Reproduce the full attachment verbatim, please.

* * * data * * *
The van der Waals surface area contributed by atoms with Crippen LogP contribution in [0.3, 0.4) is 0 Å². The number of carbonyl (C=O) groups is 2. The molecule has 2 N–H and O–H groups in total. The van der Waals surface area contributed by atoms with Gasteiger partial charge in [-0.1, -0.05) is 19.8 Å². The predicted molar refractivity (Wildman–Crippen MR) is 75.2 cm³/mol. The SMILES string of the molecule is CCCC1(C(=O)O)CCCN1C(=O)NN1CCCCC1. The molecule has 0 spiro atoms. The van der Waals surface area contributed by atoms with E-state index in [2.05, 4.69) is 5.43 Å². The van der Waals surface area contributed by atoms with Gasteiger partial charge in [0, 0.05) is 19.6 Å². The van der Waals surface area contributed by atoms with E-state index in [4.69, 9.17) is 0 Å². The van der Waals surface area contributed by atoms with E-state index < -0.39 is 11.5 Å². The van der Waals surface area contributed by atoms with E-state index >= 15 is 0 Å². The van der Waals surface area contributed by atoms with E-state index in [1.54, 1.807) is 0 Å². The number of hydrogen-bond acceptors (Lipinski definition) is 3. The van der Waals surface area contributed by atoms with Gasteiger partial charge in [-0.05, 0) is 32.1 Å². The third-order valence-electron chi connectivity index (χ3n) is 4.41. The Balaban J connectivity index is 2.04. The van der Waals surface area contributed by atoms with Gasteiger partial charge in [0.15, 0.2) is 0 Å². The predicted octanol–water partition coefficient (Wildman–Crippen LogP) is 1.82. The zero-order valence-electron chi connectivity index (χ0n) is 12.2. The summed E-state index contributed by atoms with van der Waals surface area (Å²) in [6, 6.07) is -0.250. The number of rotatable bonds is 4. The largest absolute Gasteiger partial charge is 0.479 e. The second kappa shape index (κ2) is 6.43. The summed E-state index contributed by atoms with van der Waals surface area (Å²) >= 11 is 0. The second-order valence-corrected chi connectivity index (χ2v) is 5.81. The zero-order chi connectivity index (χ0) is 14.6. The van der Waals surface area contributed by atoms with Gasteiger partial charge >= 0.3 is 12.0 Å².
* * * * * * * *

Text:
The van der Waals surface area contributed by atoms with Crippen LogP contribution in [0.3, 0.4) is 0 Å². The number of carbonyl (C=O) groups is 2. The molecule has 2 N–H and O–H groups in total. The van der Waals surface area contributed by atoms with Gasteiger partial charge in [-0.1, -0.05) is 19.8 Å². The predicted molar refractivity (Wildman–Crippen MR) is 75.2 cm³/mol. The SMILES string of the molecule is CCCC1(C(=O)O)CCCN1C(=O)NN1CCCCC1. The molecule has 0 spiro atoms. The van der Waals surface area contributed by atoms with E-state index in [2.05, 4.69) is 5.43 Å². The van der Waals surface area contributed by atoms with Gasteiger partial charge in [0, 0.05) is 19.6 Å². The van der Waals surface area contributed by atoms with E-state index in [4.69, 9.17) is 0 Å². The van der Waals surface area contributed by atoms with E-state index < -0.39 is 11.5 Å². The van der Waals surface area contributed by atoms with E-state index >= 15 is 0 Å². The van der Waals surface area contributed by atoms with E-state index in [1.54, 1.807) is 0 Å². The number of hydrogen-bond acceptors (Lipinski definition) is 3. The van der Waals surface area contributed by atoms with Gasteiger partial charge in [-0.05, 0) is 32.1 Å². The third-order valence-electron chi connectivity index (χ3n) is 4.41. The Balaban J connectivity index is 2.04. The van der Waals surface area contributed by atoms with Gasteiger partial charge in [0.15, 0.2) is 0 Å². The predicted octanol–water partition coefficient (Wildman–Crippen LogP) is 1.82. The zero-order valence-electron chi connectivity index (χ0n) is 12.2. The summed E-state index contributed by atoms with van der Waals surface area (Å²) in [6, 6.07) is -0.250. The number of rotatable bonds is 4. The largest absolute Gasteiger partial charge is 0.479 e. The second kappa shape index (κ2) is 6.43. The summed E-state index contributed by atoms with van der Waals surface area (Å²) >= 11 is 0. The second-order valence-corrected chi connectivity index (χ2v) is 5.81. The zero-order chi connectivity index (χ0) is 14.6. The van der Waals surface area contributed by atoms with Gasteiger partial charge >= 0.3 is 12.0 Å².